### Re: What is the heat of vaporization of Earth's crust?

Date: Wed Feb 27 22:55:04 2002
Posted By: John Christie, Faculty, School of Chemistry, La Trobe University, Bundoora, Victoria, Australia
Area of science: Earth Sciences
ID: 1014590302.Es
Message:
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The best I can do with this sort of question is an "order of magnitude"
calculation-- the answer I get might be out by a factor of 2, maybe even a
factor of 5. Too many of the quantities are not precisely known. Some of the
estimates and averaging are not particularly accurate (more detail would
take us beyond the scope of a simple calculation).

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The Earth's crust is made up of a lot of different types of mineral. Basalt
from volcanic rocks typically has a density of about 3.3 to 3.5 tonne/cubic
metre. Granite is rather less dense -- around 2.7 tonne/cubic metre. We will
have to start out with a guess to obtain a value for the average density of
crustal rock. You can probably find it in Geology texts if you look hard. I
will guess at 3.1 tonne/cubic metre.

To "actually vaporize" our 3.1 tonne of rock, we will have to heat it to
boiling point, and then provide the extra heat necessary to turn it from
solid to gas. But even our starting temperature is problematic. We know the
temperature of surface rocks, and that there is generally an increase with
depth. Where is our 3.1 tonne of rock coming from? Let's initially suppose
that it is coming from the surface, and that it has to be evaporated at an
external pressure of 1 atmosphere.

In the CRC Handbook for Chemistry & Physics, we can find if we look hard, a
value for the boiling point of quartz -- 2590°C (Ed 56 p. B137) and for the
specific heat capacity of granite at 400°C -- 0.258 kcal/kg/degree = 1.08 J/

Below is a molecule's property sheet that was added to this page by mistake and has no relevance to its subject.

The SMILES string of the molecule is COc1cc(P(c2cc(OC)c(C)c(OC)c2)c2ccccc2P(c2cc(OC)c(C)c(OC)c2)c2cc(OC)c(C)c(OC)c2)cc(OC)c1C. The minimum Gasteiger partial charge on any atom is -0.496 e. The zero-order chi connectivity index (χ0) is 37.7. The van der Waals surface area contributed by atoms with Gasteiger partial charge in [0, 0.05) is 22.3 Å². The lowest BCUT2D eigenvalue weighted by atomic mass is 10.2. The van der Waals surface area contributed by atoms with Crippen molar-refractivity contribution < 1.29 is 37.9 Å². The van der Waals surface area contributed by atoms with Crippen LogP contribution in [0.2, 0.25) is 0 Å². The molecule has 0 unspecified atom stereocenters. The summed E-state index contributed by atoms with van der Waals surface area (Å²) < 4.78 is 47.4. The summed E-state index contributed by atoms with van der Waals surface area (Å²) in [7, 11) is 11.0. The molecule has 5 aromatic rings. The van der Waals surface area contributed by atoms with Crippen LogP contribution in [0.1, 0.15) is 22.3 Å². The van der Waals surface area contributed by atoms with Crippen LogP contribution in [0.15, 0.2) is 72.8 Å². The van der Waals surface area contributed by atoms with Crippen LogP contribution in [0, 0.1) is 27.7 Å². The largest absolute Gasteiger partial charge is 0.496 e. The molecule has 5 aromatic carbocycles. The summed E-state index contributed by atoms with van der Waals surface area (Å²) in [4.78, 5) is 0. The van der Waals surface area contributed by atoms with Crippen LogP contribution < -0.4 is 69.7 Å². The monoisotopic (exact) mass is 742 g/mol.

g/K (Ed 56 p. E16). We can also note that specific heat capacity increases
significantly with increasing temperature (but we can not do much about it).
We are not likely to find a value for latent heat of vaporization of quartz
at its boiling point. The best option is to assume that it is much smaller
than the heat input needed to raise the temperature. So for a very rough
estimate, our surface rock might require

2570 K * 3 100 000 g * 1.08 J/g/K = 9 047 000 000 J, or 9.05 GJ.

That is likely to be an underestimate because of the increase of specific
heat with temperature, and because of the neglect of latent heat.
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What is the amount of heat required to actually vaporize a cubic meter of
the Earth's crust? Around 10 GJ

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I know it's not supposed to be very deep, in comparison to
Earth's diameter, but just how deep is that?

Average thickness of continental crust is around 35 km, of oceanic crust
around 8 km. (any geology textbook).

------------

71% of the Earth's surface is under water, 29% is land. But a significant
part of the "under water" is in shallow seas and continental margins. So we
will work with 2/3 oceanic crust and 1/3 continental crust.
The Earth's surface area is 4 * pi * (6371 km)^2 = 5.1 * 10^8 km^2
For the volume of crust we therefore get 1.7 * 10^8 * 35 + 3.4 * 10^8 * 8 =
8.67 * 10^9 km^3

Furthermore, how many cubic kilometers of crust does the Earth
actually have? About 9 (American) billion -- 9 * 10^9 km^3

------------

Overall, what would be the heat of vaporization of all that crust?
We could just multiply the 10 GJ estimate of what is required to vaporize 1
m^3 by the number of m^3 in the total crust. The answer would come to 9 *
10^28 J.

This is an overestimate, because we assumed that we were starting with
surface rock at 20 deg C, and most of the deeper crustal rock will be much
hotter than that before we start (and therefore need less heating). The true
answer would probably be something like half this value  -- say 5 * 10^28 J.

The total daily solar radiation intercepted by the Earth is 1.5 * 10^22 J
(Campbell, Energy & the Atmosphere, Wiley, 1977, p. 40), so the energy
needed is
- about the total amount of energy in ten thousand years of sunlight
intercepted over the whole of the Earth.
- about a hundred thousand times the energy released in the largest
earthquake of recent times (China 1976)
- about 250 000 times the total energy stored in our fossil fuel reserves.

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